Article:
For or one concert, Scriabin's tickets arrived late at the hotel. During the intermission, according to Yuri Engel, yet another Scriabin biographer, Scriabin "delicately and diffidently" mentioned this inconvenience. "How late you sent the tickets... I almost missed them."

"Say 'thank you' that I sent them at all," snapped the massive, fleshy Diaghilev towering over diminutive Scriabin. "I could just as easily have not sent them at all." Engel details the ensuing scene:

What had become of our gentle Alexander Nikolaevich? He threw himself at Diaghilev, screamed almost hysterically, but somehow held onto his dignity. 'You allow yourself to talk this way to me! You forget art. We are artists. We create it, and you, you merely fidget and strut about its edges selling it. Without us who would want even to know you? You would be less than... than nothing on earth!'

Diaghilev was mortified. He bowed his head, saying, 'Yes, Alexander Nikolaevich. Yes, it is you. I... I am nothing."'

Diaghilev's quick yielding was as extraordinary to his friends as polite Scriabin's outburst was to his.
photo: Scriabin's desk

Scriabin's Moscow apartment is now a national museum. He often composed standing at the lectern-work table. The rocking chair was his favorite. He, not guests, ocupied it.

Scriabin's dining room

After music and high-flown philosophy, guests gathered in the dining room for dry cake, pirozhki (pastry stuffed with meat), tea out of glasses, and Georgian wines.

Scriabin's last years belonged to Moscow, Petersburg, and the provinces on concert tours. He was more than a curiosity. Veneration had set in. "The proud idea of Scriabin as man-god places the human soul in the center of the universe like the sun," wrote B. V. Asafiev, the musicologist. Scriabin's seven-room apartment was a mecca for foreign visitors— Gordon Craig, Albert Coates, Emil Cooper, Pablo Casals, Ferruccio Busoni — but it was also a center for Russians. These contrasted from the old aristocracy with its pitterpat of princes and princesses, to the people of the theatre, to the symbolist poets.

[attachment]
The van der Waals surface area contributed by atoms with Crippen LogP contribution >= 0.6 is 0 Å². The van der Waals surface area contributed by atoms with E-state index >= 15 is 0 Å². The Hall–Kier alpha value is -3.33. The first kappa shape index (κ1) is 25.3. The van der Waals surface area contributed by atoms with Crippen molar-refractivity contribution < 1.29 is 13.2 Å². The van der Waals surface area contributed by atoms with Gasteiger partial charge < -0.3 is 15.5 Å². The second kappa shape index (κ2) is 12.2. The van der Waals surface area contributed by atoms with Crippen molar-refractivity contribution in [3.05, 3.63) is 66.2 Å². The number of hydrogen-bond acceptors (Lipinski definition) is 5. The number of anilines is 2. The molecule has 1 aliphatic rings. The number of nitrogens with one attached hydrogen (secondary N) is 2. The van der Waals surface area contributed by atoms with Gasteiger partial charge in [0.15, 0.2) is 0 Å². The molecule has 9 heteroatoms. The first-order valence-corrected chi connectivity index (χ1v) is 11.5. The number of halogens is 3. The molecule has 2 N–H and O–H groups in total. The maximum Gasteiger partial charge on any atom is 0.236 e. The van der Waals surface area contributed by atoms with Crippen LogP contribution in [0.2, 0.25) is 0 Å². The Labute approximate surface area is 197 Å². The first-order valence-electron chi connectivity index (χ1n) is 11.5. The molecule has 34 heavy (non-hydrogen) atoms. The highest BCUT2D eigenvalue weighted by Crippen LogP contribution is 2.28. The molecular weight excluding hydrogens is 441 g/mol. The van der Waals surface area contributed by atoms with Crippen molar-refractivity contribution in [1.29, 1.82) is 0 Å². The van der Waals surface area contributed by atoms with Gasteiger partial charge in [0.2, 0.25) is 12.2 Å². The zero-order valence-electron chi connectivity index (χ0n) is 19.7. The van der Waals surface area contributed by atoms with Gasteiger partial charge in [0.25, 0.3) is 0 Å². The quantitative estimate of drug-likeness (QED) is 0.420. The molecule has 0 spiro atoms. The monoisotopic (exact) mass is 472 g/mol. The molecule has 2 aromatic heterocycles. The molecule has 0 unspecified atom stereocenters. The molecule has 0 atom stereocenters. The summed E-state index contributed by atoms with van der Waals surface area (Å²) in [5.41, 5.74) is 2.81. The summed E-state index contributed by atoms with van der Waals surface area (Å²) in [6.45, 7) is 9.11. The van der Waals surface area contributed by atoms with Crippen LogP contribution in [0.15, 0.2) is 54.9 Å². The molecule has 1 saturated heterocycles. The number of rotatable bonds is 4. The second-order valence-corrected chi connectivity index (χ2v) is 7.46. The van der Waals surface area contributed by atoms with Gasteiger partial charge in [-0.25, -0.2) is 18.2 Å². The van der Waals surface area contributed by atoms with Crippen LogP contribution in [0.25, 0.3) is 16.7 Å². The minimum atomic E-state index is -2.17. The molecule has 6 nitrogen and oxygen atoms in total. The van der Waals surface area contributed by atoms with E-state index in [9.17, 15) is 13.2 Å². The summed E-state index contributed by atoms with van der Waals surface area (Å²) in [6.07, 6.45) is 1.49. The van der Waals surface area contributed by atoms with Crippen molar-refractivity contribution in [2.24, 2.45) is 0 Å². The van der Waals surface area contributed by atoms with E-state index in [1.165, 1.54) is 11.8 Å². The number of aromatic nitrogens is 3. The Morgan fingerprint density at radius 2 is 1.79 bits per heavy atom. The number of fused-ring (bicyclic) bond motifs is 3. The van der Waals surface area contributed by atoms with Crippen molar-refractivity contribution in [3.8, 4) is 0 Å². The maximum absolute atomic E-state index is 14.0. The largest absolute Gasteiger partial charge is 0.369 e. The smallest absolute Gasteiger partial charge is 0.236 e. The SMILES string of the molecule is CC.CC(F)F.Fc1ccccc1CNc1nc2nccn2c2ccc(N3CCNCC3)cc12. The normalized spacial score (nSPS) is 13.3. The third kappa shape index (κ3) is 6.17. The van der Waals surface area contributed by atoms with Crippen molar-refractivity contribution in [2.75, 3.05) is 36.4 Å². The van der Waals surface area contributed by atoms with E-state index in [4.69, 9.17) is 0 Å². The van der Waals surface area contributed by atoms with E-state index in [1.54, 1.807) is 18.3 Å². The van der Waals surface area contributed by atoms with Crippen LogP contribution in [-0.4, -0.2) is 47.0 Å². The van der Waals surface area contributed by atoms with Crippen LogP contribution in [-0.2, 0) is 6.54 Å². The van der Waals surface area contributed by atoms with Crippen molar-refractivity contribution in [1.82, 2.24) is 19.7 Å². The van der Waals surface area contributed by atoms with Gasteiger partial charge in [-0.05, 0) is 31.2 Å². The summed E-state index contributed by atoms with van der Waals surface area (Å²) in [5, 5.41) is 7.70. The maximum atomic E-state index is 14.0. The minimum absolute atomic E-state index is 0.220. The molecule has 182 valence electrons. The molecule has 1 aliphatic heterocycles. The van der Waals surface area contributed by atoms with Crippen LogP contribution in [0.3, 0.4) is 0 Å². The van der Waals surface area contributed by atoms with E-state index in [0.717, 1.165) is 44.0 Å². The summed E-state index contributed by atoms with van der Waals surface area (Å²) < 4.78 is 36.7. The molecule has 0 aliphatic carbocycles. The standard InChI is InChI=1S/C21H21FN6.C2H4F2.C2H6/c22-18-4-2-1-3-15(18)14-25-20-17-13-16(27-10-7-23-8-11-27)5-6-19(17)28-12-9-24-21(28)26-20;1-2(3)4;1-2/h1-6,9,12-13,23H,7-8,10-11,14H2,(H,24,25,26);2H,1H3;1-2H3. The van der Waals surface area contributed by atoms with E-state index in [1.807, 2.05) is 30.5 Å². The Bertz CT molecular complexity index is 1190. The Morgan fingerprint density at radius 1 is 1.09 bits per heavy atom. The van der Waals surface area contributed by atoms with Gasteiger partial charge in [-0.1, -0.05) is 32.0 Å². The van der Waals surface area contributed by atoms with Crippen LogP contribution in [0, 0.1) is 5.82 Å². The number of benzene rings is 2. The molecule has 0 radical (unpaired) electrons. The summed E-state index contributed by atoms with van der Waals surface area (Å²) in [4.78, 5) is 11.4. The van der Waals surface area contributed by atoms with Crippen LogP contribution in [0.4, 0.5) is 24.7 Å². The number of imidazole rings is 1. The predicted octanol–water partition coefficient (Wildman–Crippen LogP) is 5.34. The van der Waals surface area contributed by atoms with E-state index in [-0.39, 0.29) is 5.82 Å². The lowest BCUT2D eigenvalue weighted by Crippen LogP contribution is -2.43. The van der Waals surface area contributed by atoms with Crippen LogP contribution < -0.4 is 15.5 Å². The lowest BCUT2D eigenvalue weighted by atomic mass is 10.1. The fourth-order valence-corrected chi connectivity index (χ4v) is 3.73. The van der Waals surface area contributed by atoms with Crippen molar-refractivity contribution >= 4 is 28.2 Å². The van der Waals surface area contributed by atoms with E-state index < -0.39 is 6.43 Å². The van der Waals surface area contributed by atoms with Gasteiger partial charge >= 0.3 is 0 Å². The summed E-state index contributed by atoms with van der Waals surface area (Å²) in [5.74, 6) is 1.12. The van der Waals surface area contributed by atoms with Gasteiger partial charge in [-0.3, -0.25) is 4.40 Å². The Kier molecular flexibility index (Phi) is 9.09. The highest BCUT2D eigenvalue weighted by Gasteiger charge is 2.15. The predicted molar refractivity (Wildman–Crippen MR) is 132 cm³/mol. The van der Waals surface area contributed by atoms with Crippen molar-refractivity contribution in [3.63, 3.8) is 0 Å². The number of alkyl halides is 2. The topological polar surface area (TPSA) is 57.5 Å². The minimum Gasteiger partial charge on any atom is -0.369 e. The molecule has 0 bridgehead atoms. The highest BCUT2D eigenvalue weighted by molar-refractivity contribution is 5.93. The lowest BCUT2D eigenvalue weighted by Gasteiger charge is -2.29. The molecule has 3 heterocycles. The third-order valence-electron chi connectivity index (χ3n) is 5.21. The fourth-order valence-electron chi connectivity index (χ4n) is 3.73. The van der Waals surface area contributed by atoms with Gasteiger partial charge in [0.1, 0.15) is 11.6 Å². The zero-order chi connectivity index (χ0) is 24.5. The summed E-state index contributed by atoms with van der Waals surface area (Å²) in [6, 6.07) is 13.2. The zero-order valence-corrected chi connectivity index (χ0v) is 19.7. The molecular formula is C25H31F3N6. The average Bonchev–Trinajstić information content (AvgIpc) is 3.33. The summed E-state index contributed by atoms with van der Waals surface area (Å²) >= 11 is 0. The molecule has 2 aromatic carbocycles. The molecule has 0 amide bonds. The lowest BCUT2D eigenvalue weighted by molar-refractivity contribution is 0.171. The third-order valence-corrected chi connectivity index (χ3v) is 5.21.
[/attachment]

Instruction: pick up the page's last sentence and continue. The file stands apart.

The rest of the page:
Poets formed a special part of Scriabin's life. He was, after all, himself a poet. The whole literary temperament of the period revolved around these symbolists— Ivanov, Blok, Baltrushaitis, Bryussov, Biely. And they all wrote and spoke about Scriabin. Balmont, the giant redheaded leader of the movement, sang in a pamphlet called "Light and Sound in Nature and the Color Symphony of Scriabin":

"Scriabin is the singing of a falling moon. Starlight in music. A flame's movement. A burst of sunlight. The cry of soul to soul... a singing illumination of the air itself, in which he himself is a captive child of the gods... All his music is light itself."

The intelligentsia also all knew Balmont's often quoted description of Scriabin's playing: "It is not a piano he plays, but a beautiful woman, and he caresses her."

Scriabin by then was truly renowned, musically famous the world over. Pianists were brought to him for approbation. Artur Rubinstein was presented at 17. He wanted to be a "Scriabinist," as the term then went fashionably. So was Vladimir Horowitz, who in actual fact has become something of a Scriabinist with several magnificent recordings of the music to his credit.

Works by other composers were brought to Scriabin's desk for comment, approval, or help. Behind his facade of politeness, his judgments of others were harsh and contemptuous. He called Prokofiev "trash," Rachmaninoff "boiled ham" (his music, that is), and he detested Stravinsky. "Minimum tvorchestva," a minimum of creativity, he said of him, implying a maximum of fabrication. "How busy Petrushka is. It's a toy, a plaything. What a mass of insolence... minimum tvorchestva."

Suddenly Scriabin's life had run its course at the height of his powers. On his deathbed, when a pimple on his lip had turned into a furuncle and this in turn led to blood poisoning, Scriabin called out "etokatastrofa" (this is a catastrophe). He meant simply he had not finished his "Mysterium."

Easter week of 1915 was blazingly sunlit. The bells rang all day. And Scriabin's funeral was a social affair. Mountains of flowers covered the coffin. All Moscow attended. Jams of people lined up outside the apartment and the church. For Scriabin's friends, the intimate circle, his death was tragic. As Sabaneeff wrote, "Our sun had gone out. We the satellites had no planet."

After the October Revolution of 1917, a violent reaction set in in Russia against Scriabin. He was denounced as an "enemy of socialism" and Shostakovich called him "our bitterest musical enemy." By 1932 however, Scriabin's ghost was reprieved from its prison of hate. Today in Soviet Russia you can hear all-Scriabin recitals, and they will be completely sold out. Several musical schools carry his name, and his melodies are incorporated copiously in sound tracks of Soviet movies.

Now in the U.S., after an interlude in public performances of his music, to quote Horowitz, "the time has come for a re-hearing of Scriabin's music which has so vastly enriched our piano literature."

To today's listener, Scriabin still touches nerves of esthetic beauty. Both consciously and unconsciously he explored the furtherest reaches of musical possibility. He was one of the strangest phenomena that ever existed in music, and he returns to us again and again.

A cloud of followers and friends (and enemies) trooped after Scriabin's coffin to the fashionable Novodevichy cemetery (where the first scene of "Boris Gudonov" is set) high in the Sparrow Hills, where Naploeon first saw "Mouscou, cité Asiatique... ".

Listen to Scriabin's music on the enclosed record, as played especially for Aspen Magazine by Daniel Kunin.